Effect of graded exercise on esophageal motility and gastroesophageal reflux in nontrained subjects

E. E. Soffer, J. Wilson, G. Duethman, J. Launspach, T. E. Adrian

Research output: Contribution to journalArticlepeer-review

48 Citations (Scopus)


The effects of graded exercise on esophageal motility and gastroesophageal reflux were evaluated in nine nontrained subjects, using a catheter with three strain-gauge transducers connected to a solid-state datalogger and an ambulatory intraesophageal pH monitor. Subjects exercised on a stationary bike at 45%, 60%, 75%, and 90% of peak O2 uptake ( {Mathematical expression}O2 max). Durations of exercise sessions and rest periods varied among subjects. Studies were performed after an overnight fast and subjects received only intravenous infusion of 5% glucose solution during the study. Plasma concentrations of gastrin, motilin, glucagon, pancreatic polypeptide (PP), and vasoactive intestinal peptide (VIP) were determined at rest and before and after each exercise session. The duration, amplitude, and frequency of esophageal contractions declined with increasing exercise intensity, and the differences were significant (P≤0.05) for all three variables at 90% {Mathematical expression}O2 max. The number of gastroesophageal reflux episodes and the duration of esophageal acid exposure were significantly (P≤0.05) increased during exercise at 90% {Mathematical expression}O2 max. Plasma regulatory peptide concentrations showed no significant changes between rest and the various exercise sessions. Thus, exercise has profound effects on esophageal contractions and gastroesophageal reflux, which are intensity dependent. These effects were not mediated by the hormones measured. The results were similar to those observed in highly trained athletes, suggesting that the effects of exercise on esophageal function are similar in trained and nontrained subjects performing at similar percentages of {Mathematical expression}O2 max, even though the absolute levels of exercise achieved in each group are different.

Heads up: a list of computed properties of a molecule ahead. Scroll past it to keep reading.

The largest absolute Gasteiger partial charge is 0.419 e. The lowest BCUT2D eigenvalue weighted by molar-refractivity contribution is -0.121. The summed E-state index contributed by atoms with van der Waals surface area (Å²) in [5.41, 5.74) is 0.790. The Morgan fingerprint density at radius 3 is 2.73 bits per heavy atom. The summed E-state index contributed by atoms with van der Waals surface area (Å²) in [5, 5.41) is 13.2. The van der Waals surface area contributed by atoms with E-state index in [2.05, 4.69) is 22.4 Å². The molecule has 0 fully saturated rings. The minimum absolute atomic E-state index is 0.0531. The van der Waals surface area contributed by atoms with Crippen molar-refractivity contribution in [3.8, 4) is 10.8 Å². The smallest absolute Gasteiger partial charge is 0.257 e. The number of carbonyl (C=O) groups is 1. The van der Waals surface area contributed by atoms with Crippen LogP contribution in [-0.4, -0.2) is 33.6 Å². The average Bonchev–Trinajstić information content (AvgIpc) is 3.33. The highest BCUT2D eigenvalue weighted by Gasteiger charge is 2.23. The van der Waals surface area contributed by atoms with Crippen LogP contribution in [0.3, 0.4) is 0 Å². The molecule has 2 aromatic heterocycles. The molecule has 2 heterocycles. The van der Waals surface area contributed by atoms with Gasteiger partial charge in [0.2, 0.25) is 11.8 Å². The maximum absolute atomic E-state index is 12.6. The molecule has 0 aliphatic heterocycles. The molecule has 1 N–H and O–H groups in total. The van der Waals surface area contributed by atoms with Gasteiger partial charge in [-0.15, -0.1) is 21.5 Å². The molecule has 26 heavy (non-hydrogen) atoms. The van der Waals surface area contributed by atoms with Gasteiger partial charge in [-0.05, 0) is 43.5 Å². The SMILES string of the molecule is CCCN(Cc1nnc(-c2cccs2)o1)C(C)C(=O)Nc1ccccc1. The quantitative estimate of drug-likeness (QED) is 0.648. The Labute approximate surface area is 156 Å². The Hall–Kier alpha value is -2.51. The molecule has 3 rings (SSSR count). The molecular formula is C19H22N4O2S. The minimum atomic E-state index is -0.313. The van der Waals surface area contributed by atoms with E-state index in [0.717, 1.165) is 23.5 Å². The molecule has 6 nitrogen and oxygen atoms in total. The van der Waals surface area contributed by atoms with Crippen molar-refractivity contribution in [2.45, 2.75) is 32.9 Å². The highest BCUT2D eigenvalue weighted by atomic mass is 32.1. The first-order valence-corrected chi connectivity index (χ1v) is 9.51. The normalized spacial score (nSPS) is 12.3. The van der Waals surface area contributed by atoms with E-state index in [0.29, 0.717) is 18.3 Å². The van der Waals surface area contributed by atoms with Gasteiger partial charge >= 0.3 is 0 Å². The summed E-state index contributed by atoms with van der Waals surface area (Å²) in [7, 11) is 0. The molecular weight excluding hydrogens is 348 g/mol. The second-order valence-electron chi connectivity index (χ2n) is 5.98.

Original languageEnglish
Pages (from-to)193-198
Number of pages6
JournalDigestive Diseases and Sciences
Issue number1
Publication statusPublished - Jan 1994
Externally publishedYes


  • esophagus
  • exercise
  • hormones
  • motility
  • reflux

ASJC Scopus subject areas

  • Physiology
  • Gastroenterology


Dive into the research topics of 'Effect of graded exercise on esophageal motility and gastroesophageal reflux in nontrained subjects'. Together they form a unique fingerprint.

Cite this